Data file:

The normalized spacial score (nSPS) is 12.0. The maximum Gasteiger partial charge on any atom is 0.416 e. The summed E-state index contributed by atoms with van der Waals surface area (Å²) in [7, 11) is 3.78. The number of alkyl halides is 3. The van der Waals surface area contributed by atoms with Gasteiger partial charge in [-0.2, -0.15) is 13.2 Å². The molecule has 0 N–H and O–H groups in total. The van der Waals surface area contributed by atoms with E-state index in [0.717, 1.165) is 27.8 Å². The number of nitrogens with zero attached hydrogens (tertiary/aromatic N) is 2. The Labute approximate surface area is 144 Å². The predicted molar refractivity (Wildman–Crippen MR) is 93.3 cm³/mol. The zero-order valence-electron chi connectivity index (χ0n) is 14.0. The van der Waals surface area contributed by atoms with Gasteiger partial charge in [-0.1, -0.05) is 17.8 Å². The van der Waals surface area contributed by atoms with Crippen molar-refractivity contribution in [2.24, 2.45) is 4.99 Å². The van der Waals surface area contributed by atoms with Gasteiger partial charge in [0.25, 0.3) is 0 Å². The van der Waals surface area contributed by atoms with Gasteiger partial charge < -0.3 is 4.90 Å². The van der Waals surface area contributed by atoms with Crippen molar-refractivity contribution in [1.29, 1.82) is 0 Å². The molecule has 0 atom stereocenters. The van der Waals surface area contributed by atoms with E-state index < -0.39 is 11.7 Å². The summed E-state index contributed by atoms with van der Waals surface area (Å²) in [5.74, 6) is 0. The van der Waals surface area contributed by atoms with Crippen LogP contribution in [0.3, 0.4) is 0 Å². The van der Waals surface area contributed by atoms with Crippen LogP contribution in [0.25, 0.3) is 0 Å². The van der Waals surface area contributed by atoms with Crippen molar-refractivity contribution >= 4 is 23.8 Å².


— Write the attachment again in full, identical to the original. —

The normalized spacial score (nSPS) is 12.0. The maximum Gasteiger partial charge on any atom is 0.416 e. The summed E-state index contributed by atoms with van der Waals surface area (Å²) in [7, 11) is 3.78. The number of alkyl halides is 3. The van der Waals surface area contributed by atoms with Gasteiger partial charge in [-0.2, -0.15) is 13.2 Å². The molecule has 0 N–H and O–H groups in total. The van der Waals surface area contributed by atoms with E-state index in [0.717, 1.165) is 27.8 Å². The number of nitrogens with zero attached hydrogens (tertiary/aromatic N) is 2. The Labute approximate surface area is 144 Å². The predicted molar refractivity (Wildman–Crippen MR) is 93.3 cm³/mol. The zero-order valence-electron chi connectivity index (χ0n) is 14.0. The van der Waals surface area contributed by atoms with Gasteiger partial charge in [-0.1, -0.05) is 17.8 Å². The van der Waals surface area contributed by atoms with Crippen molar-refractivity contribution in [2.24, 2.45) is 4.99 Å². The van der Waals surface area contributed by atoms with Gasteiger partial charge in [0.25, 0.3) is 0 Å². The van der Waals surface area contributed by atoms with Gasteiger partial charge < -0.3 is 4.90 Å². The van der Waals surface area contributed by atoms with Crippen molar-refractivity contribution in [1.29, 1.82) is 0 Å². The molecule has 0 atom stereocenters. The van der Waals surface area contributed by atoms with E-state index < -0.39 is 11.7 Å². The summed E-state index contributed by atoms with van der Waals surface area (Å²) in [5.74, 6) is 0. The van der Waals surface area contributed by atoms with Crippen LogP contribution in [0.3, 0.4) is 0 Å². The van der Waals surface area contributed by atoms with Crippen LogP contribution in [0.25, 0.3) is 0 Å². The van der Waals surface area contributed by atoms with Crippen molar-refractivity contribution >= 4 is 23.8 Å².